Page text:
Tony Clarke wrote:
> Hi everyone,
> I though you might enjoy the following:
> When Country Connoisseurs held a Prize Draw for identifying 3 birds at
> Rutland Bird Fair, England, the only bird to get off lightly was
> Number 2
> the Great Spotted Woodpecker. Bird Number 1 was identified as Cucku,
> Cookoo, Coocoo, Coco, Coocku, Cooku, Cockoo, Coocko, Cucco.
> But the cuckoo paled into insignificance against Bird Number 3: the
> were magnificent and the prize for spelling must go to
> >From a list of over 50, other notable attempts were: Kuckoburo,
> Cuckabara, Kuckoburo, Cuckoo Paria, Kooaborough, Cookerburra,
> Kuckaboroo, Cookaburra, Cuckerboro, Kukabura, Cookubrough, Kaocborro,
> Kukaburra, Koohobkabura, Koukenabura, Kookuburrough, Cuckuwbure,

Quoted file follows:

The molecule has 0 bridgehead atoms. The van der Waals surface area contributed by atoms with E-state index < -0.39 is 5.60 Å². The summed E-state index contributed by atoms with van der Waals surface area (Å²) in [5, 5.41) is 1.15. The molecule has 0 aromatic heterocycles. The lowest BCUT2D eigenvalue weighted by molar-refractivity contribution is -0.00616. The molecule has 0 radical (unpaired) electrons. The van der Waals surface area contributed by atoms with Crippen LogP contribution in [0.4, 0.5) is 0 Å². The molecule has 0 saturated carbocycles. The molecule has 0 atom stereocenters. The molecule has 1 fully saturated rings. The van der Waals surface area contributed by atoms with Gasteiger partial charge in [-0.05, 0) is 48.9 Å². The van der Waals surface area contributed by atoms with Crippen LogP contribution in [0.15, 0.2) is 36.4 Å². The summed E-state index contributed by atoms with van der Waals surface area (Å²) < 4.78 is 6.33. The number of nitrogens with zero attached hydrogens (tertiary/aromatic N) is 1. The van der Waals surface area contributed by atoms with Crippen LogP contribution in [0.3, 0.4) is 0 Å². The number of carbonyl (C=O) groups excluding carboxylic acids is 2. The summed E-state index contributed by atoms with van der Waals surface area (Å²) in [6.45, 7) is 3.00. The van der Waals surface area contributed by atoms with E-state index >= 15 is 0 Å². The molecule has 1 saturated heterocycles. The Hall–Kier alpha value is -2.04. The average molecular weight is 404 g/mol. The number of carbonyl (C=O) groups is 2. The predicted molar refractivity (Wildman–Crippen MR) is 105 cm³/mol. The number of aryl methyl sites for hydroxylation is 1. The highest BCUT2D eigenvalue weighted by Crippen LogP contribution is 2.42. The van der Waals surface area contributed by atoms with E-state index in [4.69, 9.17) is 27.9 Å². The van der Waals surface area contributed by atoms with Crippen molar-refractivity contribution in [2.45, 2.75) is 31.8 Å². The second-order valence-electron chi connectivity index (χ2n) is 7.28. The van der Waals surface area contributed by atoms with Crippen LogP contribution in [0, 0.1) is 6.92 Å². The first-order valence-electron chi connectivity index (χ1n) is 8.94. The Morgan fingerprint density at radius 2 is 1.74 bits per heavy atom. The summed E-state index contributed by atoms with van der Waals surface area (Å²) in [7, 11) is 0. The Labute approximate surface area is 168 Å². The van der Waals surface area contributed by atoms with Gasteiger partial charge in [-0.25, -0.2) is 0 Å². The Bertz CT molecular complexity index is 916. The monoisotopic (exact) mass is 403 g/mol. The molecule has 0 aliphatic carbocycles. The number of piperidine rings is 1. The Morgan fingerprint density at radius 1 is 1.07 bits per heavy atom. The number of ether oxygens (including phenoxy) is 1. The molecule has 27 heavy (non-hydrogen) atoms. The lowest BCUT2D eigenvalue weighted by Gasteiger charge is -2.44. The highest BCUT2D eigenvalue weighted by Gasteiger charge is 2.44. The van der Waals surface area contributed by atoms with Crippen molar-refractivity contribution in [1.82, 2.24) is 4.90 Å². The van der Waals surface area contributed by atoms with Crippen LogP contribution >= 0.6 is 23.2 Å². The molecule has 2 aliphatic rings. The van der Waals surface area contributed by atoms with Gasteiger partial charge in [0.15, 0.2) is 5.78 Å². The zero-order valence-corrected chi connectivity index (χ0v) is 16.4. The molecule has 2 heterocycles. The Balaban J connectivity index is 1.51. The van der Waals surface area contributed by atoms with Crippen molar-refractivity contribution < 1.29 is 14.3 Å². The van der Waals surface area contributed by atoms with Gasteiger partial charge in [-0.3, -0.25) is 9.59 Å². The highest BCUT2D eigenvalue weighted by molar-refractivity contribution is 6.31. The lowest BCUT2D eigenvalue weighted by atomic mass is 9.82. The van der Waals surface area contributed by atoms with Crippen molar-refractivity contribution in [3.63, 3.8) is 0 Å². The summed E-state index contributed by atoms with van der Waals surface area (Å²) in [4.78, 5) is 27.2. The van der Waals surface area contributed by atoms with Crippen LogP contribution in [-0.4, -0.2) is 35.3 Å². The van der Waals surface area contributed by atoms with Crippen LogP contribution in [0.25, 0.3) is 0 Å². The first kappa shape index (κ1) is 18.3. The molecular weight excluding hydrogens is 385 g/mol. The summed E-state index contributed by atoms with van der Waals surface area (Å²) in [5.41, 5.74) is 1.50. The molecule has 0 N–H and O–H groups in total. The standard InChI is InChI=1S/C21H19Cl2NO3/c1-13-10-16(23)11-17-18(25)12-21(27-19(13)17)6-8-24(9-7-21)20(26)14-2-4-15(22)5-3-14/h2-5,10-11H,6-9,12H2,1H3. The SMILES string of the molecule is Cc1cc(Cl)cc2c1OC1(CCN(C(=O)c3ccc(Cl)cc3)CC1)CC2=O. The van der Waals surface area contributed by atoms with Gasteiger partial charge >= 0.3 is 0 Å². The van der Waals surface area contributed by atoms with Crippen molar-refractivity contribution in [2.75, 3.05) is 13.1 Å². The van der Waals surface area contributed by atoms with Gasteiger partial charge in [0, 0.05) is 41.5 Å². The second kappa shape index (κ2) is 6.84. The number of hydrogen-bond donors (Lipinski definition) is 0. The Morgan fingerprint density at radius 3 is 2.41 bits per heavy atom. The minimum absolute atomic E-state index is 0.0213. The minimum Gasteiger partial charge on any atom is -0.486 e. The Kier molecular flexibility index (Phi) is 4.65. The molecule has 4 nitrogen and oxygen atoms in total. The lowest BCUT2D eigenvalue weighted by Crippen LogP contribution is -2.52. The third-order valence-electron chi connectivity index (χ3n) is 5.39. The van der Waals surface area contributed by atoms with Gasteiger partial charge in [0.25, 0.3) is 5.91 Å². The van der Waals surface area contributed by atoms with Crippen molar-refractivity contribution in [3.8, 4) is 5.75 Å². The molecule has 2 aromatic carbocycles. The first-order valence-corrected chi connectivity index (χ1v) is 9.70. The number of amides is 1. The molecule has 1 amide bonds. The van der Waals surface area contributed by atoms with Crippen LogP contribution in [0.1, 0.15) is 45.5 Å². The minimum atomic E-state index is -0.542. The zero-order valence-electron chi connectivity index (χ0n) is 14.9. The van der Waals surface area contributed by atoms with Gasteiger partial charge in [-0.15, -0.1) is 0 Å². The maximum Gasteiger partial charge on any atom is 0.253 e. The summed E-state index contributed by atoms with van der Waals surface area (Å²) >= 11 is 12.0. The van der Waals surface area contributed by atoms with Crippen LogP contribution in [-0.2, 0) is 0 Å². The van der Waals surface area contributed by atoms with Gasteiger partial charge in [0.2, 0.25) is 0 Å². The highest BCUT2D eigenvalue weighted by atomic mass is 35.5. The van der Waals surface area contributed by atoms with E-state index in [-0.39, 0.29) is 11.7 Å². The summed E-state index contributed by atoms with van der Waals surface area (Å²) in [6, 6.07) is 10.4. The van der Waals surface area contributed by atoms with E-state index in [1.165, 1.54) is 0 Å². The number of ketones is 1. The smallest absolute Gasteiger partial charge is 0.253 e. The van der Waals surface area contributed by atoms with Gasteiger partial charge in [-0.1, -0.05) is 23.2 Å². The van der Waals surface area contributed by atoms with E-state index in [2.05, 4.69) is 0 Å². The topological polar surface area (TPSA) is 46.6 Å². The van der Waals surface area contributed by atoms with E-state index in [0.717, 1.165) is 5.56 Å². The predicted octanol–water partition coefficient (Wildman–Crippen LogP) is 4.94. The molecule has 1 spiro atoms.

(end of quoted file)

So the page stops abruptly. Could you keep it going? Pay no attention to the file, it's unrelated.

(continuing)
> Cuckahborra, Koukenabura, Koocobourgh, Cuckonara, Kucatbro. No wonder
> bird has a lot to laugh about!
> Bye for now,
> Tony Clarke,
> CANARIAN NATURE TOURS,
> C/ República Dominicana, Nº 61,
> Barrio de Fátima,
> 38500 Güimar,
> Canary Islands,
> Tel: +34 922 524291
I doubt if the Kookaburra will mind. All versions were more or less
recognisable as a pronunciation of the name. I don't know which
aboriginal language the accepted version is derived from, but Robin
Hill's "Australian Birds" cites several aboriginal names -
Kowburra, Akkaburra, Arkooburra, Googooburra, Gurgaga, Gingarga 'and a
host of others'.
Another was used in a fine bush-ballad (Douglas Stewart's collection )as
'The wild Goburra's call'.